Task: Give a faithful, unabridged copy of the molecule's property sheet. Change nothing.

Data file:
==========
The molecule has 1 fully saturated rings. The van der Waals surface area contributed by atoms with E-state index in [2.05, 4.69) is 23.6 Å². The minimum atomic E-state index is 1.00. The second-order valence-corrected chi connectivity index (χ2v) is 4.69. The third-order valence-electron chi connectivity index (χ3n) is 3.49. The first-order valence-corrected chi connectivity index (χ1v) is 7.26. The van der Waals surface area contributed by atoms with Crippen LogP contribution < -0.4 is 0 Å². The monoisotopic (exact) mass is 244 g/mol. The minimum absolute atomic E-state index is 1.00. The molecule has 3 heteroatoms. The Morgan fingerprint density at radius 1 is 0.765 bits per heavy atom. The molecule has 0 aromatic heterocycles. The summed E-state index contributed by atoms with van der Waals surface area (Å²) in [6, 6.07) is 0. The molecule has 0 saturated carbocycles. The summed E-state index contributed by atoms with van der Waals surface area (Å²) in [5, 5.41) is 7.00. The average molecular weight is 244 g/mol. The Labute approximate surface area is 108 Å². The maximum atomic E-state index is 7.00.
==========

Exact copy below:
The molecule has 1 fully saturated rings. The van der Waals surface area contributed by atoms with E-state index in [2.05, 4.69) is 23.6 Å². The minimum atomic E-state index is 1.00. The second-order valence-corrected chi connectivity index (χ2v) is 4.69. The third-order valence-electron chi connectivity index (χ3n) is 3.49. The first-order valence-corrected chi connectivity index (χ1v) is 7.26. The van der Waals surface area contributed by atoms with Crippen LogP contribution < -0.4 is 0 Å². The monoisotopic (exact) mass is 244 g/mol. The minimum absolute atomic E-state index is 1.00. The molecule has 3 heteroatoms. The Morgan fingerprint density at radius 1 is 0.765 bits per heavy atom. The molecule has 0 aromatic heterocycles. The summed E-state index contributed by atoms with van der Waals surface area (Å²) in [6, 6.07) is 0. The molecule has 0 saturated carbocycles. The summed E-state index contributed by atoms with van der Waals surface area (Å²) in [5, 5.41) is 7.00. The average molecular weight is 244 g/mol. The Labute approximate surface area is 108 Å². The maximum atomic E-state index is 7.00.